Last year, I came across an article in The New York Times that explored body-focused repetitive behaviors such as mine. The piece, Fighting the Shame of Skin Picking (9/5/2019), could not have described my experience more aptly:

“These repetitive behaviors typically emerge around the onset of puberty, though they can begin earlier, and are more common in girls and women. They tend to occur along with mood disorders like anxiety and depression, or with obsessive-compulsive disorder. Patients report feeling an urge to pick or pull, followed by a physical sensation of relief or gratification while engaging in the behavior itself.”

The way I feel about my finger picking habit has changed. Though I don’t go around showing people my damaged finger, I’m no longer ashamed. If someone asks what happened to it, I’ll say I have a bad picking habit.

If the person’s really curious, I’ll explain that my thumb looks the way it does due to a decades-old self-injurious behavior. I might also tell them my compulsion, also known as excoriation disorder, actually appears in the Diagnostic and Statistical Manual of Mental Disorders, Fifth Edition (DSM-5), classified as an “obsessive-compulsive and related disorder”.

As all obsessive-compulsive behaviors, skin picking is extraordinarily hard to eliminate. The longest I’ve gone without doing it was around five years ago when I printed out a chart to mark the days I didn’t pick. I told myself that if I managed to go 30 days in a row without picking, I’d give myself a reward. I had to start over many times but eventually got to 30 consecutive days of no picking.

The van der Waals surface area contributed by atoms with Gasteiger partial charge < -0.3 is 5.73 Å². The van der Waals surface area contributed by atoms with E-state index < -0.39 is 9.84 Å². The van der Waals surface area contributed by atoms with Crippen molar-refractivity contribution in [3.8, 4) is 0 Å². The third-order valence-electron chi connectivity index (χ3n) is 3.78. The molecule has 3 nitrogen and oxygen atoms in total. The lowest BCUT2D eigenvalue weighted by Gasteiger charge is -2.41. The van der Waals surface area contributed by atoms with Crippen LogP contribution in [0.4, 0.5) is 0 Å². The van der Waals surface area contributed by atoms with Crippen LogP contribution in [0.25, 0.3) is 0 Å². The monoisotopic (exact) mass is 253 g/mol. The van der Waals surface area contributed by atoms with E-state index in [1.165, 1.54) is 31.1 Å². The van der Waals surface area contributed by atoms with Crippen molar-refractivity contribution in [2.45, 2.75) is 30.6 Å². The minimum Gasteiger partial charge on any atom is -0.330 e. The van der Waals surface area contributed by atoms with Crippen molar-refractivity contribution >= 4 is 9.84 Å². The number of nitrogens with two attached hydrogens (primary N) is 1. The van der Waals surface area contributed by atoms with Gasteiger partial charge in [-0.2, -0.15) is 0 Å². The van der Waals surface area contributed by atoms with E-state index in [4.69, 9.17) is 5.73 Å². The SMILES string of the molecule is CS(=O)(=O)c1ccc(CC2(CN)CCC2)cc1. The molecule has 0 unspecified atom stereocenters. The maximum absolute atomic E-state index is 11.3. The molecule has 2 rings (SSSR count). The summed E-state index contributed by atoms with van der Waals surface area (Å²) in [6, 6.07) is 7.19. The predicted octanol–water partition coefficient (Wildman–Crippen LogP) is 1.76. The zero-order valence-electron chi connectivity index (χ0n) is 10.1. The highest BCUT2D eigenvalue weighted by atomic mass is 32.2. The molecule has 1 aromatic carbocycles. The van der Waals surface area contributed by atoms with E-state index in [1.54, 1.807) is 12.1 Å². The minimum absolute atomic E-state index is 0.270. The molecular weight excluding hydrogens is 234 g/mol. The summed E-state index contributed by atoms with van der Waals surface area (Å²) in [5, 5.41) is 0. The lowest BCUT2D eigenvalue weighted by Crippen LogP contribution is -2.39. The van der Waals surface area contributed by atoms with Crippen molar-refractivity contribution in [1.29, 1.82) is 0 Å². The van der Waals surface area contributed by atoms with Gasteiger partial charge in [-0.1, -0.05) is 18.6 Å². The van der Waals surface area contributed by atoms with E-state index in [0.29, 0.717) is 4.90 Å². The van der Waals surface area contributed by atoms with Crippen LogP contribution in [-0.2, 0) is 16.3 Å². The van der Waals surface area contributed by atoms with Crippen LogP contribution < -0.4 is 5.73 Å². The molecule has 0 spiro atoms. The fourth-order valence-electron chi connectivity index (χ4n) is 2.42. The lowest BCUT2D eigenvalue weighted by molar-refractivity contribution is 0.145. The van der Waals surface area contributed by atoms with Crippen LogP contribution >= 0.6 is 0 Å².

I cannot even remember what the reward was. The habit, though, was not forgotten. It resurfaced. “Just this once” became” just today” until it was back in full force.

The reason I’m writing this piece now is that I’ve been picking in earnest over the past couple of weeks, and have become impatient with myself for my inability to mitigate my compulsion.

I’ve even thought of a terrible punishment technique: For every time I pick, I must donate $1 to the National Rifle Association. This could add up to a sizable donation to an organization I’d love to see defunded. Effective as this plan sounds, I just can’t do it. The thought of it makes me want to pick!

Skin picking disorder feels like an addiction and is more common than you’d think. According to the Harvard Health Blog, it affects at least five million Americans.

If you’re one of them, knowing it’s not just you might make you feel better. It did for me at least. If you’re not, keep in mind that that close friend or family member who picks their skin to death is not weak or totally lacking in will.